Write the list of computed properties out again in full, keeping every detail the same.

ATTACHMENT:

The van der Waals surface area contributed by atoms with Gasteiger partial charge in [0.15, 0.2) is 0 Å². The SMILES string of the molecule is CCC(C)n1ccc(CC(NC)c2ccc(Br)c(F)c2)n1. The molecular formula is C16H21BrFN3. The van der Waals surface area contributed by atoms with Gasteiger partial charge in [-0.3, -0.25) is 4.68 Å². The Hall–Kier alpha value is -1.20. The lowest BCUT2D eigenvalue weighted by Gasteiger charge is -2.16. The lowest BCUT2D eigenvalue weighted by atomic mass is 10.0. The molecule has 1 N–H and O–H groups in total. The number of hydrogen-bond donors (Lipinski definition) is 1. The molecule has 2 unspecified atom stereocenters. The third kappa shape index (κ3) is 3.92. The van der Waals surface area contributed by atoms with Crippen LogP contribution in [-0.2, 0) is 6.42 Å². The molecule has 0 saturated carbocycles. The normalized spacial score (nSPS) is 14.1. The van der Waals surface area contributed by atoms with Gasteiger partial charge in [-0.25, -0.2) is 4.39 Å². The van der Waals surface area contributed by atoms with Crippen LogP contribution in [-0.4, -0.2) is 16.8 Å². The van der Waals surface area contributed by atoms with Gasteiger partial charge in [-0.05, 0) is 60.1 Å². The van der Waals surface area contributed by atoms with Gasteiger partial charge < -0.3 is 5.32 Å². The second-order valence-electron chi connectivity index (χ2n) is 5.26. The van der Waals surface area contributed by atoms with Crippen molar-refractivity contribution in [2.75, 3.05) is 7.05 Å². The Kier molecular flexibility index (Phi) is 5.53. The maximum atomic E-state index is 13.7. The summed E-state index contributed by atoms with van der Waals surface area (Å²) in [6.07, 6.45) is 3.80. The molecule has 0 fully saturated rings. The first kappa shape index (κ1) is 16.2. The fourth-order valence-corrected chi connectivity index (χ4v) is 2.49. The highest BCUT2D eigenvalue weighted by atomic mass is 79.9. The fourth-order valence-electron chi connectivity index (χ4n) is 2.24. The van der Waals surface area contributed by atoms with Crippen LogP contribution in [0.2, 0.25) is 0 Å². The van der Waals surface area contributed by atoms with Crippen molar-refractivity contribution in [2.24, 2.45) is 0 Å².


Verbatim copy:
The van der Waals surface area contributed by atoms with Gasteiger partial charge in [0.15, 0.2) is 0 Å². The SMILES string of the molecule is CCC(C)n1ccc(CC(NC)c2ccc(Br)c(F)c2)n1. The molecular formula is C16H21BrFN3. The van der Waals surface area contributed by atoms with Gasteiger partial charge in [-0.3, -0.25) is 4.68 Å². The Hall–Kier alpha value is -1.20. The lowest BCUT2D eigenvalue weighted by Gasteiger charge is -2.16. The lowest BCUT2D eigenvalue weighted by atomic mass is 10.0. The molecule has 1 N–H and O–H groups in total. The number of hydrogen-bond donors (Lipinski definition) is 1. The molecule has 2 unspecified atom stereocenters. The third kappa shape index (κ3) is 3.92. The van der Waals surface area contributed by atoms with Crippen LogP contribution in [-0.2, 0) is 6.42 Å². The molecule has 0 saturated carbocycles. The normalized spacial score (nSPS) is 14.1. The van der Waals surface area contributed by atoms with Gasteiger partial charge in [-0.25, -0.2) is 4.39 Å². The van der Waals surface area contributed by atoms with Crippen LogP contribution in [-0.4, -0.2) is 16.8 Å². The van der Waals surface area contributed by atoms with Gasteiger partial charge in [-0.05, 0) is 60.1 Å². The van der Waals surface area contributed by atoms with Gasteiger partial charge < -0.3 is 5.32 Å². The second-order valence-electron chi connectivity index (χ2n) is 5.26. The van der Waals surface area contributed by atoms with Crippen molar-refractivity contribution in [2.75, 3.05) is 7.05 Å². The Kier molecular flexibility index (Phi) is 5.53. The maximum atomic E-state index is 13.7. The summed E-state index contributed by atoms with van der Waals surface area (Å²) in [6.07, 6.45) is 3.80. The molecule has 0 fully saturated rings. The first kappa shape index (κ1) is 16.2. The fourth-order valence-corrected chi connectivity index (χ4v) is 2.49. The highest BCUT2D eigenvalue weighted by atomic mass is 79.9. The fourth-order valence-electron chi connectivity index (χ4n) is 2.24. The van der Waals surface area contributed by atoms with Crippen LogP contribution in [0.2, 0.25) is 0 Å². The van der Waals surface area contributed by atoms with Crippen molar-refractivity contribution in [2.24, 2.45) is 0 Å².